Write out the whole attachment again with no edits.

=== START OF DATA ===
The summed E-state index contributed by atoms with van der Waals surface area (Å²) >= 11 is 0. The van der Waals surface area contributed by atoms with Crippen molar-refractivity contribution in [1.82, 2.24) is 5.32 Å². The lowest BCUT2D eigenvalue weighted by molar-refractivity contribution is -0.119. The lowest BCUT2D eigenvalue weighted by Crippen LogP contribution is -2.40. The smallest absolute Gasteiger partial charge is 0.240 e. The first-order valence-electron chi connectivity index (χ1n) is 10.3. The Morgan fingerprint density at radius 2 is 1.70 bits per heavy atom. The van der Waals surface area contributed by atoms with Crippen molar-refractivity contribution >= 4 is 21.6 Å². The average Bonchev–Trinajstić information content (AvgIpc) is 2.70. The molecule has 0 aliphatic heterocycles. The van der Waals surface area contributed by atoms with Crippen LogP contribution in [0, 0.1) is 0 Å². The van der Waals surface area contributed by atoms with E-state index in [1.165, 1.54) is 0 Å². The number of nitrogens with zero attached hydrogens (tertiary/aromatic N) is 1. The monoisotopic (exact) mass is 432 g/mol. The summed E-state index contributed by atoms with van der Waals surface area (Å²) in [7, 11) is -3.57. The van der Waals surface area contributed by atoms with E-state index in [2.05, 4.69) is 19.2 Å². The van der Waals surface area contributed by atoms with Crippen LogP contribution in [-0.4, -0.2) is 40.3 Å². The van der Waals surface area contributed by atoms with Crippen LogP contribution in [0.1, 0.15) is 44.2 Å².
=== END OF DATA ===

The summed E-state index contributed by atoms with van der Waals surface area (Å²) >= 11 is 0. The van der Waals surface area contributed by atoms with Crippen molar-refractivity contribution in [1.82, 2.24) is 5.32 Å². The lowest BCUT2D eigenvalue weighted by molar-refractivity contribution is -0.119. The lowest BCUT2D eigenvalue weighted by Crippen LogP contribution is -2.40. The smallest absolute Gasteiger partial charge is 0.240 e. The first-order valence-electron chi connectivity index (χ1n) is 10.3. The Morgan fingerprint density at radius 2 is 1.70 bits per heavy atom. The van der Waals surface area contributed by atoms with Crippen molar-refractivity contribution >= 4 is 21.6 Å². The average Bonchev–Trinajstić information content (AvgIpc) is 2.70. The molecule has 0 aliphatic heterocycles. The van der Waals surface area contributed by atoms with Crippen LogP contribution in [0, 0.1) is 0 Å². The van der Waals surface area contributed by atoms with E-state index in [1.165, 1.54) is 0 Å². The number of nitrogens with zero attached hydrogens (tertiary/aromatic N) is 1. The monoisotopic (exact) mass is 432 g/mol. The summed E-state index contributed by atoms with van der Waals surface area (Å²) in [7, 11) is -3.57. The van der Waals surface area contributed by atoms with E-state index in [2.05, 4.69) is 19.2 Å². The van der Waals surface area contributed by atoms with Crippen LogP contribution in [-0.4, -0.2) is 40.3 Å². The van der Waals surface area contributed by atoms with Crippen LogP contribution in [0.1, 0.15) is 44.2 Å².